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Mosaic authorship

When dealing with the debate about whether Moses himself authored (when I say "authored" of course I mean that he was directly inspired by God), it is appropriate to begin with what the Pentateuch and the rest of the Scriptures have to say about the topic.

First, however, it is important to note that many verses which refer to the writings of Moses, particularly in the Pentateuch itself, only refer to small sections and therefore are themselves mostly irrelevant to the larger question of who authored the Pentateuch as a whole. For example, in Exo 24:4 we read of Moses writing down all the words that God had just spoken, and in verse 7 we read of Moses taking this "book of the covenant" and reading it before all the people. Verses like this do not affirm the authorship of all five books of the Pentateuch and thus, while helpful in their own way with regard to other matters, do not deal with the question of the Documentary Hypothesis. But there are a number of references which do claim authorship by Moses for the "entire" Pentateuch (I enclose "entire" in quotation marks because it is understood that these claims do not deal with the extremely small number of isolated incidents where words that are in the Pentateuch today are probably not from Moses' own hand).

Before considering these references, there is one other matter that must be briefly attended to. According to the DH the books of Joshua, Judges-Ruth, Samuel, and Kings were written as part of the so-called "Deuteronomistic history" at the same time Deuteronomy was composed, namely during the early years of Josiah's reign. (Allowance is made by critical scholars for Kings being finished only a couple of decades later, perhaps by the same person (even Jeremiah or Baruch, according to some) or one of his close contemporaries.) Thus, when we consider references from these books, or from Chronicles, we generally must assume for the sake of argument that these claims carry no weight of proof, being claims only and not evidence. It is beyond the scope of this short study to examine the authorship of these post-Pentateuchal historical books, although (a) this issue is not nearly as serious in its implications as the issue of the authorship of the Pentateuch is, and (b) is largely determined by resolving the question of the authorship of the Pentateuch.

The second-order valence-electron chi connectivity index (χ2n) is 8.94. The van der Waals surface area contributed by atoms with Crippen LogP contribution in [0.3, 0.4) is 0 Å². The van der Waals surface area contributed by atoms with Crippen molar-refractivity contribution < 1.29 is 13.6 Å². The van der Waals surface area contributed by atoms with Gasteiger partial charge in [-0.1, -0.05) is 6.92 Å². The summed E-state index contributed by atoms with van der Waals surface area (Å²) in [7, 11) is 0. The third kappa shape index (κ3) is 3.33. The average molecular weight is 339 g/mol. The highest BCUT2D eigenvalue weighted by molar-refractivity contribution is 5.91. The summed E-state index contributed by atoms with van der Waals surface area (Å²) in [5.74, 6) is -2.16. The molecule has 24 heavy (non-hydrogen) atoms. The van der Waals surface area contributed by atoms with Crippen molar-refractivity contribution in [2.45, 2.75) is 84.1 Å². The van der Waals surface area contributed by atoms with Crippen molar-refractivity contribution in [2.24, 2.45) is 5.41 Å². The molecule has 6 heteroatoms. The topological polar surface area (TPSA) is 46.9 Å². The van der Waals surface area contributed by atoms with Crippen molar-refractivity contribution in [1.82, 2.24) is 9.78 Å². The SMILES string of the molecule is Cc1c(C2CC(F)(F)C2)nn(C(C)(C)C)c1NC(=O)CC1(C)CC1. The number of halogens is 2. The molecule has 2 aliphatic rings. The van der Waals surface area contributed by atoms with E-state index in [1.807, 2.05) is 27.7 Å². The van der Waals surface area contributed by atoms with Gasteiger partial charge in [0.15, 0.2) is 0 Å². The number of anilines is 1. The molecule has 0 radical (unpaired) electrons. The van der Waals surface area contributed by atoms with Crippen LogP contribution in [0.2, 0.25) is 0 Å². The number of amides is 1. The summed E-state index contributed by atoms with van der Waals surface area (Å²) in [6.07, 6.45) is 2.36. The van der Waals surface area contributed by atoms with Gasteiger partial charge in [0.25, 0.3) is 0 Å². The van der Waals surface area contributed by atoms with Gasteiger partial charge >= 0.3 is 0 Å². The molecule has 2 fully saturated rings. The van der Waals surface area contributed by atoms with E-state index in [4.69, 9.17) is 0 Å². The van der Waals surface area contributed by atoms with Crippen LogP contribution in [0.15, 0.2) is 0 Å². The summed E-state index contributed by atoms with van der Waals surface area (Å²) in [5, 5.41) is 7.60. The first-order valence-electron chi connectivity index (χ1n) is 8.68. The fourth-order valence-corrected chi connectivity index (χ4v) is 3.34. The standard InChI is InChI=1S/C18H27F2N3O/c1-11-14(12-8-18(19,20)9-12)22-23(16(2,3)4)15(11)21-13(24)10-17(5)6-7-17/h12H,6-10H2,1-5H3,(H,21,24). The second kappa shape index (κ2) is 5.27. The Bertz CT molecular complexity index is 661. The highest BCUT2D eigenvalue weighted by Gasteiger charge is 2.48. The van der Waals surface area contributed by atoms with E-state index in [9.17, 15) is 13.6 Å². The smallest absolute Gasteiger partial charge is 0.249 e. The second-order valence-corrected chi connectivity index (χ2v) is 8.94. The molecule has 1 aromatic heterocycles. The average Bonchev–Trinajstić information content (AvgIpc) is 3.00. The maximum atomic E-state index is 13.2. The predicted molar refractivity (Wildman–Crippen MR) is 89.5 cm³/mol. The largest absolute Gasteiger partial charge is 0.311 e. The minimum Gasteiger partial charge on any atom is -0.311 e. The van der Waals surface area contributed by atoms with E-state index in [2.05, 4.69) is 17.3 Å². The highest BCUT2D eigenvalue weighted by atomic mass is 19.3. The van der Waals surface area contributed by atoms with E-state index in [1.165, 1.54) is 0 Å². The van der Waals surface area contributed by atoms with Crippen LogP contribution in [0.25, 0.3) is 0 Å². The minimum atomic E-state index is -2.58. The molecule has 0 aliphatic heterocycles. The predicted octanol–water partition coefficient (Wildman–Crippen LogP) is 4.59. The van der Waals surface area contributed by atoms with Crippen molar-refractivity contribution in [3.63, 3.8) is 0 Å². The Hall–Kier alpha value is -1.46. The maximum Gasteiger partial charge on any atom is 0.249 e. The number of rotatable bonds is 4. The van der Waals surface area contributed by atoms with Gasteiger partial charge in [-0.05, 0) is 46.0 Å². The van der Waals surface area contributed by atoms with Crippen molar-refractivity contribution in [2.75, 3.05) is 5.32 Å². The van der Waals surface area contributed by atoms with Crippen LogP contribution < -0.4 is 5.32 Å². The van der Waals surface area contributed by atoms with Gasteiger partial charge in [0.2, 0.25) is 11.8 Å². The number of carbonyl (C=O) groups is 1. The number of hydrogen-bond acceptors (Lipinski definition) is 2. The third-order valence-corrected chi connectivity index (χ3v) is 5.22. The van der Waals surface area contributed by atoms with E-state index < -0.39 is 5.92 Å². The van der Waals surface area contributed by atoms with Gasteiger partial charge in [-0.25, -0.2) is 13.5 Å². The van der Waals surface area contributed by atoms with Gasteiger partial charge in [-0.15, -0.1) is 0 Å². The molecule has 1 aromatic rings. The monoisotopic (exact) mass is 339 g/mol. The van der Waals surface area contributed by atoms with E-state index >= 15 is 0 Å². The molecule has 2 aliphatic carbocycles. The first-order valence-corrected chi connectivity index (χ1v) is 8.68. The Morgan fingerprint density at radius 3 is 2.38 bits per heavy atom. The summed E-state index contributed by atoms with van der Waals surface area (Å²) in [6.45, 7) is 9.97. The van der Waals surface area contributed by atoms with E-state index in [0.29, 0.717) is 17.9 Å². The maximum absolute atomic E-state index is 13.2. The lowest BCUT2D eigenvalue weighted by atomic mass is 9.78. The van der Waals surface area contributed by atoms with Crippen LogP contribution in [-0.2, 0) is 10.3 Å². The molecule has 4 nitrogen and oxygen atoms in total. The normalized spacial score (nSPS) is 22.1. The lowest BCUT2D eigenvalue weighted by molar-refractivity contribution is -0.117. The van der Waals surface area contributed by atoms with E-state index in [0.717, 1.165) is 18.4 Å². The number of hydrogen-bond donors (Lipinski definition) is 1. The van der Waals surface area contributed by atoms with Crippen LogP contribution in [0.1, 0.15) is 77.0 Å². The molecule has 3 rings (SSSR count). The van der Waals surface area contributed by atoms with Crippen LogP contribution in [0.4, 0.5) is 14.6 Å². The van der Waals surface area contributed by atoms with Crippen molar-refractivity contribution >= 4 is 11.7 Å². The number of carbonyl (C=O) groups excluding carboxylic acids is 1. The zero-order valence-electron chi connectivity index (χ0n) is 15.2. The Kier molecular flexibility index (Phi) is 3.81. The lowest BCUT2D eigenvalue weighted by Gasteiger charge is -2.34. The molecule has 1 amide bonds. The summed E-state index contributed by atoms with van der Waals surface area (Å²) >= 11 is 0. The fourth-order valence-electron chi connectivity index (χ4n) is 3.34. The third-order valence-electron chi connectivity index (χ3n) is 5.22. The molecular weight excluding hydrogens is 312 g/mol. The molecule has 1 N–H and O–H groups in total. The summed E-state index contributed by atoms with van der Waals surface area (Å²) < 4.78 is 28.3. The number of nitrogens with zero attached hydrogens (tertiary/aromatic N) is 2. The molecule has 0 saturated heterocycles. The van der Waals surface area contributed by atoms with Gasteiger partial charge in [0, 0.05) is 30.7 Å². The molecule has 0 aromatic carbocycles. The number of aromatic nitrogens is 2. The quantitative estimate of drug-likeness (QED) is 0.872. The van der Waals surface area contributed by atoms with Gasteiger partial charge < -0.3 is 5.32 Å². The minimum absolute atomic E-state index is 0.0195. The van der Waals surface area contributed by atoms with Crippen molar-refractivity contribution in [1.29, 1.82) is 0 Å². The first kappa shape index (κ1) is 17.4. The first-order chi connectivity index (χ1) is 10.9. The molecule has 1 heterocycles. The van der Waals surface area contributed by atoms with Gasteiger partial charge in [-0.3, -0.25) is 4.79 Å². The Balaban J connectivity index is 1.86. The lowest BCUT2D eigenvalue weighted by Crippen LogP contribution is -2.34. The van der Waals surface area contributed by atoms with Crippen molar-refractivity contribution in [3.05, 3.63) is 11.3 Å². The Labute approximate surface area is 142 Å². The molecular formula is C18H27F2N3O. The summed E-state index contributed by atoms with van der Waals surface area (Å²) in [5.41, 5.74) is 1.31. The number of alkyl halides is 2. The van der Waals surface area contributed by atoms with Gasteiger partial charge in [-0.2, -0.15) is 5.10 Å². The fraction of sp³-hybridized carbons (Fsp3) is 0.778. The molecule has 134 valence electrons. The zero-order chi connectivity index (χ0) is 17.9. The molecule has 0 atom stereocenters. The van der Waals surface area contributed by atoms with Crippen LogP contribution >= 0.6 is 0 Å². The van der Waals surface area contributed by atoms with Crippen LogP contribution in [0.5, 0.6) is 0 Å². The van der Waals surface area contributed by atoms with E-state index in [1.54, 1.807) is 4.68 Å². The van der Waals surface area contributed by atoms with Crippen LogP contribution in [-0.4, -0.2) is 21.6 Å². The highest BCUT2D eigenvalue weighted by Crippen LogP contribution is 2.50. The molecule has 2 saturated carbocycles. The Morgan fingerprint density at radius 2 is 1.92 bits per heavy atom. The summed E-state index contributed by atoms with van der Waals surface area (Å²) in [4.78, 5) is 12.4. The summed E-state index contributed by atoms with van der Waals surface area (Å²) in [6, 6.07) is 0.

Having mentioned this brief caveat, let us turn our attention to the words in Jos 1:7-8, which refer to the Mosaic authorship of not just one small section, but rather of the entire "book of the law", which I take to refer to at least Exodus through Deuteronomy, if not Genesis as well.

Next we consider the record of Jos 8:30-35, which describes the altar that Joshua built to Yahweh Elohim of Israel upon Mount Ebal. V 31 refers to building the altar of unhewn stones just as Moses had commanded. This commandment is recorded in Deu 27, in a section that critical scholars universally attribute to the original Deuteronomist of Josiah's day. Jos 8:32 continues by mentioning the writing of the words of the law upon the stones of the altar, and vv 34 ,35 refer to Joshua reading all the words of the law of Moses to the people, including the blessings and the cursings. The blessings and the cursings are taken from Lev 26 and Deu 28, two sections which are also universally attributed by critical scholars to authors living hundreds of years after Moses.